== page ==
Teacher’s guide to JIA
At least one child in 1000 in Australia has juvenile arthritis.
School and sporting activities, and partying and playing are not much fun when mobility is compromised and painful flare-ups take so much enjoyment away.
Everyday tasks such as tying shoelaces, climbing stairs, writing, learning a musical instrument, turning on a tap, carrying school books and even sitting at a desk can prove extremely difficult, if not impossible, for children with JIA.
Chronic pain can mean homework is not done on time. Lateness may be unavoidable as stiffness and pain are worse in the morning. Absences from school are common due to flare-ups, visits to health practitioners, hospital stays and symptoms such as fatigue (tiredness).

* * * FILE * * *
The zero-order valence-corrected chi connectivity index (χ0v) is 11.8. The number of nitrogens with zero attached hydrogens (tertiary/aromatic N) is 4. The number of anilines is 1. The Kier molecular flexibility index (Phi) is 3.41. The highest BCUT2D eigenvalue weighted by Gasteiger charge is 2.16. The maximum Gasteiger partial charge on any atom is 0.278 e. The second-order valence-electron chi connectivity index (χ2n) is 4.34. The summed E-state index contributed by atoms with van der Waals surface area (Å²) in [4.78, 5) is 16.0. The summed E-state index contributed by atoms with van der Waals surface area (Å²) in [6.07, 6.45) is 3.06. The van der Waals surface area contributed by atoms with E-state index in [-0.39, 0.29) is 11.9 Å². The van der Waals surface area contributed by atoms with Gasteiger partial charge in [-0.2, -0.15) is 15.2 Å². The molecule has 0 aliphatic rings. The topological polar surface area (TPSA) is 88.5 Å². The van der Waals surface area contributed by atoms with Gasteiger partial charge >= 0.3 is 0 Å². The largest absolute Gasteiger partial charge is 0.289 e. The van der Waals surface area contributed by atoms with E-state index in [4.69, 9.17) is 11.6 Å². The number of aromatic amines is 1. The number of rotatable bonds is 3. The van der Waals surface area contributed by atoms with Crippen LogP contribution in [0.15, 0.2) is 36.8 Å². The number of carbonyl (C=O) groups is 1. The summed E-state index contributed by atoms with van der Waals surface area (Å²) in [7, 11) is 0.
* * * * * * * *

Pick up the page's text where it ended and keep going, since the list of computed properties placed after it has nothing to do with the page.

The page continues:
Pain associated with JIA as well as the inability on some days to join sports or social activities can lead to isolation, depression and a loss of self-esteem.
Teachers and schools can play a major role in helping children and adolescents with arthritis to manage their condition and get the most out of their lives. Ensuring the student with arthritis is included, and feels included, in school activities is one of the best ways to overcome feelings of not belonging. This in turn can boost confidence and feelings of self-worth.
Like all kids, children with JIA don’t like being singled out or thought of as different. With a discreet helping hand and a bit of creative thinking their path can be made easier so they too get the most from everything school has to offer.
See Juvenile arthritis: A teacher’s guide for practical tips on how to support children with JIA throughout their school years.
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